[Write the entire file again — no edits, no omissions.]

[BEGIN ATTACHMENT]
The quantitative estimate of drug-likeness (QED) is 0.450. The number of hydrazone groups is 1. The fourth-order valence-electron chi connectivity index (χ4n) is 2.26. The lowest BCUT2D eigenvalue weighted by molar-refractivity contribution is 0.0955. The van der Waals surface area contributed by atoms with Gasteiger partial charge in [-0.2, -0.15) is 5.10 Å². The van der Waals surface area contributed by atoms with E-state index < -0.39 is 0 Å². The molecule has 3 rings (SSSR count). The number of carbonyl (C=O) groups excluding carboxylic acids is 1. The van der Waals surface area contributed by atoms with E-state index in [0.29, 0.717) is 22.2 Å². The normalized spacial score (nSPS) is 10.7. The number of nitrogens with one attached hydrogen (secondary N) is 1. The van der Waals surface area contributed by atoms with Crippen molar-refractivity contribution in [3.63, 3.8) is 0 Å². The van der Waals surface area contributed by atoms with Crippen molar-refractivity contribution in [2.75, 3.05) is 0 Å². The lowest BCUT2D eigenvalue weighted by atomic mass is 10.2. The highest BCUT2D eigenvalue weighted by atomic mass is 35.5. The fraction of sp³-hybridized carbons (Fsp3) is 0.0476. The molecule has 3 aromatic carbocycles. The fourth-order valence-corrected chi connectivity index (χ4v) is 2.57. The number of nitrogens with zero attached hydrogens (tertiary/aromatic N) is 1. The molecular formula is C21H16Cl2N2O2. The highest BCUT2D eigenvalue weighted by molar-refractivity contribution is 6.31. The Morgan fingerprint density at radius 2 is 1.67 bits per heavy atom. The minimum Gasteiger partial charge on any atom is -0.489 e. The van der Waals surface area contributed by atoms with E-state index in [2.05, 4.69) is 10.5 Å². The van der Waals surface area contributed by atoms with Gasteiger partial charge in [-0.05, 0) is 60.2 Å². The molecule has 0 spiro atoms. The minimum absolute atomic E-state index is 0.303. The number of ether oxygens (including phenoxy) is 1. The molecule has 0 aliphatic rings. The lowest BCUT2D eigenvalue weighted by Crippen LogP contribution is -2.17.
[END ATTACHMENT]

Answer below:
The quantitative estimate of drug-likeness (QED) is 0.450. The number of hydrazone groups is 1. The fourth-order valence-electron chi connectivity index (χ4n) is 2.26. The lowest BCUT2D eigenvalue weighted by molar-refractivity contribution is 0.0955. The van der Waals surface area contributed by atoms with Gasteiger partial charge in [-0.2, -0.15) is 5.10 Å². The van der Waals surface area contributed by atoms with E-state index < -0.39 is 0 Å². The molecule has 3 rings (SSSR count). The number of carbonyl (C=O) groups excluding carboxylic acids is 1. The van der Waals surface area contributed by atoms with E-state index in [0.29, 0.717) is 22.2 Å². The normalized spacial score (nSPS) is 10.7. The number of nitrogens with one attached hydrogen (secondary N) is 1. The van der Waals surface area contributed by atoms with Crippen molar-refractivity contribution in [3.63, 3.8) is 0 Å². The van der Waals surface area contributed by atoms with Crippen molar-refractivity contribution in [2.75, 3.05) is 0 Å². The lowest BCUT2D eigenvalue weighted by atomic mass is 10.2. The highest BCUT2D eigenvalue weighted by atomic mass is 35.5. The fraction of sp³-hybridized carbons (Fsp3) is 0.0476. The molecule has 3 aromatic carbocycles. The fourth-order valence-corrected chi connectivity index (χ4v) is 2.57. The number of nitrogens with zero attached hydrogens (tertiary/aromatic N) is 1. The molecular formula is C21H16Cl2N2O2. The highest BCUT2D eigenvalue weighted by molar-refractivity contribution is 6.31. The Morgan fingerprint density at radius 2 is 1.67 bits per heavy atom. The minimum Gasteiger partial charge on any atom is -0.489 e. The van der Waals surface area contributed by atoms with E-state index in [2.05, 4.69) is 10.5 Å². The van der Waals surface area contributed by atoms with Gasteiger partial charge in [-0.05, 0) is 60.2 Å². The molecule has 0 spiro atoms. The minimum absolute atomic E-state index is 0.303. The number of ether oxygens (including phenoxy) is 1. The molecule has 0 aliphatic rings. The lowest BCUT2D eigenvalue weighted by Crippen LogP contribution is -2.17.